Concerns surrounding the sale of Icelandic lamb on the international stage might come down to one simple factor: overproduction.
As reported, the Icelandic government wants to earmark 100 million ISK in order to promote the sale of Icelandic lamb in foreign markets. As it is, it is estimated that some 800 to 1,000 tonnes of the meat needs to be sold abroad in order to keep the prices up.
However, Vísir reports, it may just be that Iceland produces and exports too much lamb to meet demand for the asking price. Economics professor Þórólfur Matthíasson is of the opinion that overproduction is the root of the problem.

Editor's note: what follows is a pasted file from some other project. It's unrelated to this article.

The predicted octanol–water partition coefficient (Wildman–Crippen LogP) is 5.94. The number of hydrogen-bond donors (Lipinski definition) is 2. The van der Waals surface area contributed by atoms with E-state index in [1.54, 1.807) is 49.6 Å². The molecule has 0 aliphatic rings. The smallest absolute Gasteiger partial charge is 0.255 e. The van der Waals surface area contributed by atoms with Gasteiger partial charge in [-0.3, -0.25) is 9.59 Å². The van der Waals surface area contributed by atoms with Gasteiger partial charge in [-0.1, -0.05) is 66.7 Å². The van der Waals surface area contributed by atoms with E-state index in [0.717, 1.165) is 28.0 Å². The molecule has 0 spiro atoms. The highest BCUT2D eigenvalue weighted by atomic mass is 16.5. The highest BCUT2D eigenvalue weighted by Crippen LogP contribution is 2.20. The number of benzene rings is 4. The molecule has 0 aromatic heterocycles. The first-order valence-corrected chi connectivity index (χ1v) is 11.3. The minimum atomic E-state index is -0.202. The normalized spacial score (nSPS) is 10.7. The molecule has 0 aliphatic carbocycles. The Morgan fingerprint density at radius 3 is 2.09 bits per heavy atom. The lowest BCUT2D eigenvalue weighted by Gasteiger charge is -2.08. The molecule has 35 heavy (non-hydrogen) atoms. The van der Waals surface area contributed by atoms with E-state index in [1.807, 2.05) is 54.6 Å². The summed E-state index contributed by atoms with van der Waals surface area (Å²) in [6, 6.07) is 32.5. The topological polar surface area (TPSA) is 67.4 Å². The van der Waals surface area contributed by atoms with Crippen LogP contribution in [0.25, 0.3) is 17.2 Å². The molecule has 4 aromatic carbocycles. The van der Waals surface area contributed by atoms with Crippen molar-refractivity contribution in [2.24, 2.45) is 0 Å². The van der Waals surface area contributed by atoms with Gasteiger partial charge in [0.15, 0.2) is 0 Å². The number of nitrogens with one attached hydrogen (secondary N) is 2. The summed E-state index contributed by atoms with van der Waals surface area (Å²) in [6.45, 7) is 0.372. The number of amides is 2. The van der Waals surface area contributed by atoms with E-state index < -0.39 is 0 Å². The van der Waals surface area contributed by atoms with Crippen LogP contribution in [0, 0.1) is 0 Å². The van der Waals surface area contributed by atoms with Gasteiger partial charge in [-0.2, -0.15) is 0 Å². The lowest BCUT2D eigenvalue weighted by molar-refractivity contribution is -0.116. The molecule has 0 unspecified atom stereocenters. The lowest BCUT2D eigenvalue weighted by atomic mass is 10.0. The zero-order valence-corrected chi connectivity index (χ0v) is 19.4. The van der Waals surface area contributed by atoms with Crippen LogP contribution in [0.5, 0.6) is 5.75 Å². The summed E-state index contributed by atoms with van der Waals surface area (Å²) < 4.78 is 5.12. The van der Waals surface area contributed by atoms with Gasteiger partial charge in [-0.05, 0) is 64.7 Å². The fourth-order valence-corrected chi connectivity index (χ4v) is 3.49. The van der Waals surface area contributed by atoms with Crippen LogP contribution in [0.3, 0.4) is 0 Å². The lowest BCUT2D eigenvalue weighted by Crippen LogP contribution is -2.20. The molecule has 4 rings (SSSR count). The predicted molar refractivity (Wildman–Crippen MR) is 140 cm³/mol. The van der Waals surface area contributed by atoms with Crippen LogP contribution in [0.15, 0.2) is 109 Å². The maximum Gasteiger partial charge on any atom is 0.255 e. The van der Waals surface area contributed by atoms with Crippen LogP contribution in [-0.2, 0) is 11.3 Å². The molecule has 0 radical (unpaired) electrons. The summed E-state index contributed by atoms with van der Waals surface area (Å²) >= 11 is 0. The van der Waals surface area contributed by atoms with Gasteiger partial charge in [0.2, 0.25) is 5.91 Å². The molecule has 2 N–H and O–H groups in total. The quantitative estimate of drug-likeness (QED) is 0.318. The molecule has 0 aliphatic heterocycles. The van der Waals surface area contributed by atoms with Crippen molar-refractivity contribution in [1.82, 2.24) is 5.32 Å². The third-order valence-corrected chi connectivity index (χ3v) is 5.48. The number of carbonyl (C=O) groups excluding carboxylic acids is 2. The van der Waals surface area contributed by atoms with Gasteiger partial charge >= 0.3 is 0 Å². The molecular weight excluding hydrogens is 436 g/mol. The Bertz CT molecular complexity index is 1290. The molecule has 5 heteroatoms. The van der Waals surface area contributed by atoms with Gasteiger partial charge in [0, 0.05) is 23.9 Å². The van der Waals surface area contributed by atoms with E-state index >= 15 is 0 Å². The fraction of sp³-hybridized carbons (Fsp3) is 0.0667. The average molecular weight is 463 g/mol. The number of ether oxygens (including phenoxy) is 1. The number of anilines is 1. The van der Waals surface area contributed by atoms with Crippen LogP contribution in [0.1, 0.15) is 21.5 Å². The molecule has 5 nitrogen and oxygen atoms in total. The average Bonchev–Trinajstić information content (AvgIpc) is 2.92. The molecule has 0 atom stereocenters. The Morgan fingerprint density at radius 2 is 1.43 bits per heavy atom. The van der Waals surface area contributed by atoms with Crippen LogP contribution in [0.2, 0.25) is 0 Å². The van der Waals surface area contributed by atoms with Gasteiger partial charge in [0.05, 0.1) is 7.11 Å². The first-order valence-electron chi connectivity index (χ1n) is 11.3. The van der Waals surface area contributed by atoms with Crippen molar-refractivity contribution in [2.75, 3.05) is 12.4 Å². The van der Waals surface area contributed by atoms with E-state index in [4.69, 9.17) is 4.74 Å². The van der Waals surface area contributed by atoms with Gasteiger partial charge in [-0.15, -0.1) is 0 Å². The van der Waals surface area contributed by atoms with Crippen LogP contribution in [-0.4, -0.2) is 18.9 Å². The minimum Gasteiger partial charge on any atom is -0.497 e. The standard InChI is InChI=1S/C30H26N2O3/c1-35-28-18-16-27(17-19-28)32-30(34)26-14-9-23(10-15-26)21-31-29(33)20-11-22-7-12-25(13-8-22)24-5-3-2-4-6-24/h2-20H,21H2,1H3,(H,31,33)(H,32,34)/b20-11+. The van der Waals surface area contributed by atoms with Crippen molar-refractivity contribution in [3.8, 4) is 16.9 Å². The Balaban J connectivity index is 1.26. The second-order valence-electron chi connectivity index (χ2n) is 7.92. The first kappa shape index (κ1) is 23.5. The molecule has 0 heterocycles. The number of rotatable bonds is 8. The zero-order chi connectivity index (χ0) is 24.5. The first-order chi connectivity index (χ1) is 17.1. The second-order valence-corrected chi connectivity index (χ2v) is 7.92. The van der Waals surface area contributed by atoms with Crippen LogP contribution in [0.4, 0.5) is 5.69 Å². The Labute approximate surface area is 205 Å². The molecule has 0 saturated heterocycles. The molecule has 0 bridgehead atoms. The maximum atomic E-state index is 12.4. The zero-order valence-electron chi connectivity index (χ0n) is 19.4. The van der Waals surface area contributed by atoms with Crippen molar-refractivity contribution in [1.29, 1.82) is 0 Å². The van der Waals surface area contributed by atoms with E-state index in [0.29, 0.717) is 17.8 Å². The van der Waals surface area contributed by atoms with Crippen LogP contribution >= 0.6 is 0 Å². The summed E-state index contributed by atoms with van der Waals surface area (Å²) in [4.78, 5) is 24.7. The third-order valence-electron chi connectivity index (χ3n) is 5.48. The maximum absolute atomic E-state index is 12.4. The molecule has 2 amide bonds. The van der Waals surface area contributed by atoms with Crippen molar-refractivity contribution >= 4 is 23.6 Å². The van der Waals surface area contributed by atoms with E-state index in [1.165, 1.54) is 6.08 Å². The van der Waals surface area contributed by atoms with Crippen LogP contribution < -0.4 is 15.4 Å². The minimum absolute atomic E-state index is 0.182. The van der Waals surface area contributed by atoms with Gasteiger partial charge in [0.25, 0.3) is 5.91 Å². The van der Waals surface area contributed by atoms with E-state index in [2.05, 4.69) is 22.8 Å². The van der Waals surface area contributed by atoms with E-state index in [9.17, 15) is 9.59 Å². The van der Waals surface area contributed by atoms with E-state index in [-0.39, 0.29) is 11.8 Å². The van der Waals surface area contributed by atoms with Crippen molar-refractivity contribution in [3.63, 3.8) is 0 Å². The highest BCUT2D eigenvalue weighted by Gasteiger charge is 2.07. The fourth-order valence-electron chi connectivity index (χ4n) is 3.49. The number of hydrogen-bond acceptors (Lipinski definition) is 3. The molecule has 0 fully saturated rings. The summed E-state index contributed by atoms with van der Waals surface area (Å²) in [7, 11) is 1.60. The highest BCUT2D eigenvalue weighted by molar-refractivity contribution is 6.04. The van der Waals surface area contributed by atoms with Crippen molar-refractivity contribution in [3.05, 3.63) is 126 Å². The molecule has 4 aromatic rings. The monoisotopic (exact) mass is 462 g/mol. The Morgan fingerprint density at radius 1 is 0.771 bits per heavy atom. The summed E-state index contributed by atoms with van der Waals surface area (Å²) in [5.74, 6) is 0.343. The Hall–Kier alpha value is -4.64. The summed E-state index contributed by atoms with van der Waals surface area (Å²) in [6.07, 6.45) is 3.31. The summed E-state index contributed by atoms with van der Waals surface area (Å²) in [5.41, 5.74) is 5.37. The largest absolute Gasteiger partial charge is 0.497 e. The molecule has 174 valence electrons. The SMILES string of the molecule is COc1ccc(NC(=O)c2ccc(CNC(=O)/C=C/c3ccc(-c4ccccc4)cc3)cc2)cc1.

“It is of course flawed to make consumers pay the difference on products that are certainly overproduced in this country,” he told reporters. “We need to stop this foolishness and tackle the root of the problem, which is overproduction.”
The bill advocating for the marketing subsidy contends that sheep farmers have been operating at a loss, despite the price for slaughter licenses being reduced. Minister of Agriculture Gunnar Bragi Sveinsson emphasised this point with reporters, saying that the spending is done to protect Icelandic sheep farmers, and to prevent the price of lamb from falling drastically.
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